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Go Fish

2

As Jesus walked beside the Sea of Galilee, he saw Simon and his brother Andrew casting a net into the lake, for they were fishermen. “Come, follow me,” Jesus said, “and I will send you out to fish for people.”
- Mark 1:16-17
 
Today’s passage contains a powerful and confusing metaphor: “I will send you out to fish for people.” Metaphors create powerful explosions in our imaginations. They open mineshafts to allow us to move deeper into the mountains of possibility. They give us courage to delve beneath the surface.
 
At the core of Jesus’ call to Simon and Andrew stood this metaphor to fish for people. What do you do when you encounter a metaphor?
 
Jesus might have wanted to call to mind the image of a fisherman casting nets into the water full of hope that he’ll pull up fish into his boat. In this reading of the metaphor, the fish might represent people who are lost and disconnected from God. They might be pulled up into the “boat” by Simon and Andrew’s preaching or evangelistic ministry.
 
Could you see how this reading could work?
 
Let’s try another one that doesn’t end in fish sticks.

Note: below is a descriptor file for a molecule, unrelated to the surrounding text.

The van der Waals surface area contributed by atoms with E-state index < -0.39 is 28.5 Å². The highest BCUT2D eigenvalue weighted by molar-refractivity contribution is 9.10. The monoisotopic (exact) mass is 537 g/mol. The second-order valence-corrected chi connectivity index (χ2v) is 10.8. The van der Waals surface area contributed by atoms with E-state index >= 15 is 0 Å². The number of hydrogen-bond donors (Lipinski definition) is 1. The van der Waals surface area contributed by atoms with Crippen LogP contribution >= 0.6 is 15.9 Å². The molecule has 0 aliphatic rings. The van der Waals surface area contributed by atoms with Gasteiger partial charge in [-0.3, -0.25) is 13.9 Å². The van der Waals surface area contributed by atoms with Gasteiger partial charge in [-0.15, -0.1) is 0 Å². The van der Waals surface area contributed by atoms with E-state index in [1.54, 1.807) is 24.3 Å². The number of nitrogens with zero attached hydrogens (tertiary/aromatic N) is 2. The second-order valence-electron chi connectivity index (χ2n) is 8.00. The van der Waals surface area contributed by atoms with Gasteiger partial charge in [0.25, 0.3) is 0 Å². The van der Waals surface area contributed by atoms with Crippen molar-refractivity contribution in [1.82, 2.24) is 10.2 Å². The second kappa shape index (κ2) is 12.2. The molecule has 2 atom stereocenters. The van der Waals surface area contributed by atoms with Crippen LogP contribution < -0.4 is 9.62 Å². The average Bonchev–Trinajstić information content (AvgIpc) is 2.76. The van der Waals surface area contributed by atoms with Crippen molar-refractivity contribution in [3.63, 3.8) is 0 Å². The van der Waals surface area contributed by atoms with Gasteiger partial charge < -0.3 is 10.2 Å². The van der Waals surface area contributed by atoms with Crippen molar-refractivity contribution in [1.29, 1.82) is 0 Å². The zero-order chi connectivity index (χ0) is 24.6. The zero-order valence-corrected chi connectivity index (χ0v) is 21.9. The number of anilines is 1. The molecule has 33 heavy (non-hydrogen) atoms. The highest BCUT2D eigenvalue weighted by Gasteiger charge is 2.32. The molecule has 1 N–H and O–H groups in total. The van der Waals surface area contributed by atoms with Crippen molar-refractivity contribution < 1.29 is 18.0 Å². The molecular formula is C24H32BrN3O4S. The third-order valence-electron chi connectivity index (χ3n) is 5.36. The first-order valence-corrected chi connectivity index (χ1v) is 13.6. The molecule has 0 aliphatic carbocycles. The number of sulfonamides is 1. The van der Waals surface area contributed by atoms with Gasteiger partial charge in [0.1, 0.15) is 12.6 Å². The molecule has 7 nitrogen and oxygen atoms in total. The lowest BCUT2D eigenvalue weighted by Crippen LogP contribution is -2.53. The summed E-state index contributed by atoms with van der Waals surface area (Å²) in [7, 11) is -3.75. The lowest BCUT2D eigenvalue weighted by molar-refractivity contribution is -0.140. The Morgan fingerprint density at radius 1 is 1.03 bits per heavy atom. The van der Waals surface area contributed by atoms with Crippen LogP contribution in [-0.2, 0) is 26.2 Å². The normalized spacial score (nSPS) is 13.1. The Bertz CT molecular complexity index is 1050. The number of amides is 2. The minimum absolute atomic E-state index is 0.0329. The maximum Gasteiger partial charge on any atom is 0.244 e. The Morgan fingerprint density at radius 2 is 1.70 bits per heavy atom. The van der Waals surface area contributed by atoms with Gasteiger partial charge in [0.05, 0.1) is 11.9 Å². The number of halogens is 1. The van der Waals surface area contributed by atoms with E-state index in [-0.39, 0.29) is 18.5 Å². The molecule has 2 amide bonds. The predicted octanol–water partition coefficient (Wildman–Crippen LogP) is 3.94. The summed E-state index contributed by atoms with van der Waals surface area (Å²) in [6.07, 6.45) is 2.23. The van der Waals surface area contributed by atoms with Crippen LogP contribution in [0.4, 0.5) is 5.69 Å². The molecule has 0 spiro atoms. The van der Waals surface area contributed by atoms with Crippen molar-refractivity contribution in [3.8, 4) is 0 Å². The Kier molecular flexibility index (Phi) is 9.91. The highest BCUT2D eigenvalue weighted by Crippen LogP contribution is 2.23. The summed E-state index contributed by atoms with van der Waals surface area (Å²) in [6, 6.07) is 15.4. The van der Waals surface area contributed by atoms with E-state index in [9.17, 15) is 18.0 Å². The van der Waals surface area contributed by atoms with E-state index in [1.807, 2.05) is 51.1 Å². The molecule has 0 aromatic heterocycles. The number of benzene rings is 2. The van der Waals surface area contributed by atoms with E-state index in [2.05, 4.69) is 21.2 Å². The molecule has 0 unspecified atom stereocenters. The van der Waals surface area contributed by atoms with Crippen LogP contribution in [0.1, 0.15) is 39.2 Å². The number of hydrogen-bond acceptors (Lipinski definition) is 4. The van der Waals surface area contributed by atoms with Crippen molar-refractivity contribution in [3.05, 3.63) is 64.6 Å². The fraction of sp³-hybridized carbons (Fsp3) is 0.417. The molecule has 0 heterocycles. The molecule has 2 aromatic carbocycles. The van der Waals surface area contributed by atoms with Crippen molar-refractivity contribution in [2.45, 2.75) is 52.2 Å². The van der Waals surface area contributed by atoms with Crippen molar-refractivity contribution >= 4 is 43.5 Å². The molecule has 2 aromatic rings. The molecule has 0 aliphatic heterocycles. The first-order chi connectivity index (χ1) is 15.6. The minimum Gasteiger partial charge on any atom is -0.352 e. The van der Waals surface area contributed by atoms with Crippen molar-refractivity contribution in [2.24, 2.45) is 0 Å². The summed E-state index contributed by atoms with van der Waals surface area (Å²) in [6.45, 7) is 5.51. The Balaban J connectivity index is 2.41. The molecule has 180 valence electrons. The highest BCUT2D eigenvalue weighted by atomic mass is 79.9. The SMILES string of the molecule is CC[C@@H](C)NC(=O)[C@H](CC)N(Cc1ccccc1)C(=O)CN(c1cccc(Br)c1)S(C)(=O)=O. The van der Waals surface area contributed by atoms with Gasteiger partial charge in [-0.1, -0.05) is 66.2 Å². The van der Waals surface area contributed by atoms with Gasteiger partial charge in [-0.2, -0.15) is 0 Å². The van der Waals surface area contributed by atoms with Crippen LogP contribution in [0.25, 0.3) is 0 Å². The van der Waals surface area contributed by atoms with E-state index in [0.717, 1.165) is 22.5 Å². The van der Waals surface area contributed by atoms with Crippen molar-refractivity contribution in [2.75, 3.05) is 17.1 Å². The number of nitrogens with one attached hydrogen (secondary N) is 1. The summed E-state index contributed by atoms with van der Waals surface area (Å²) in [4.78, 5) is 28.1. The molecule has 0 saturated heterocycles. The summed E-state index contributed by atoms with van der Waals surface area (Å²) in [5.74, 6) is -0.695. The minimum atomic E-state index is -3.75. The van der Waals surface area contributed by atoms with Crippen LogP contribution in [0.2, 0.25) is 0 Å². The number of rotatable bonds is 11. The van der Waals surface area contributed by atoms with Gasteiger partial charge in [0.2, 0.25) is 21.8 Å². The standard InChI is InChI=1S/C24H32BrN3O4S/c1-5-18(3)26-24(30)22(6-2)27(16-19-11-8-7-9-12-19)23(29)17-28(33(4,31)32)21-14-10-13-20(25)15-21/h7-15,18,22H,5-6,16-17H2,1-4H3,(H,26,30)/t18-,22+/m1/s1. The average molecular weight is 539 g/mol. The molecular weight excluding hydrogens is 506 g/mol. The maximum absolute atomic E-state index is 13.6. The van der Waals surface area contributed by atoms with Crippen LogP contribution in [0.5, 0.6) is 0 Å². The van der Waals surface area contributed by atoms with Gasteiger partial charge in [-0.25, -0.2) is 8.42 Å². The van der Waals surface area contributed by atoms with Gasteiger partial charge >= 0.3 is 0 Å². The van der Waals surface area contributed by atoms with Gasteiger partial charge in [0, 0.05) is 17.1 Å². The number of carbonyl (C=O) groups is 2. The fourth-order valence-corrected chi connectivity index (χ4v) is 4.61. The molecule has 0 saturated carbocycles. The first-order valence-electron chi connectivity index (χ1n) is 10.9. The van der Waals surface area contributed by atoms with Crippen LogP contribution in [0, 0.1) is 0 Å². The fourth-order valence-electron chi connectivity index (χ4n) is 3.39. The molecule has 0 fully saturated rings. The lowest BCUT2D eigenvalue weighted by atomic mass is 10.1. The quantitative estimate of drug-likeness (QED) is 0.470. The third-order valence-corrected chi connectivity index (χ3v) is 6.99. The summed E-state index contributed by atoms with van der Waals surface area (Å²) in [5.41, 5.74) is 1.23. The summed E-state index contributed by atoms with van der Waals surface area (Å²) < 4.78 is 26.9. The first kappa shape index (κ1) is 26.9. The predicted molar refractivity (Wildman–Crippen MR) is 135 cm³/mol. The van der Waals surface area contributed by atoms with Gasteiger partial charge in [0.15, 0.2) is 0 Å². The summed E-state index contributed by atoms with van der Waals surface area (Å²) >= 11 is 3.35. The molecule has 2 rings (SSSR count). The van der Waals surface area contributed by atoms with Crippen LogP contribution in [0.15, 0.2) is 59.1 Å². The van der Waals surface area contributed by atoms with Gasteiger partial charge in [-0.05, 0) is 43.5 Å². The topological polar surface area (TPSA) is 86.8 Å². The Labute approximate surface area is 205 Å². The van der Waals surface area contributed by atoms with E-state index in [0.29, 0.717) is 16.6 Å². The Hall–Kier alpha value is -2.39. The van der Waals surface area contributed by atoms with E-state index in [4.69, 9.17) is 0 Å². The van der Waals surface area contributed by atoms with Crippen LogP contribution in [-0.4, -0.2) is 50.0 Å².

Simon and Andrew would have known from exhausting experience how much work went into the being a fisherman. Watching Jesus or other religious teachers strolling on the shore while the fishermen toiled with their nets, it might have been tempting for Simon and Andrew to imagine that an invitation to follow Jesus would be an invitation into a life of relative ease and privilege. But that wasn’t the case. The work they were taking up would be rewarding, joyful, but difficult work. Jesus may have used this metaphor to shake them free of their illusions of what following him would require of them.
 
What do you think? Could we be closer to a good interpretation of the metaphor?
 
Perhaps Jesus’ metaphor operated like a well-baited fishhook. Simon and Andrew may have had no clue what he meant. Striking the fishing chord might have been an insightful means to catch the attention of these men at work. Metaphors can be used to spark conversation just as readily as they can be used to distill information.
 
What do you do when you come to one of Jesus’ metaphors (or similes or analogies or parables)? Try some persistence with this today. What might Jesus have meant to fish for people?

2 Comments

Less precise, but more applicable ... that's a good phrase, Tony! Can I steal that?

Metaphors are less precise but more applicable in life, crossing time and culture barriers. And so are parables and analogies. People can retain them better. Mother Teresa said, "“I'm a little pencil in the hand of a writing God, who is sending a love letter to the world.”

M

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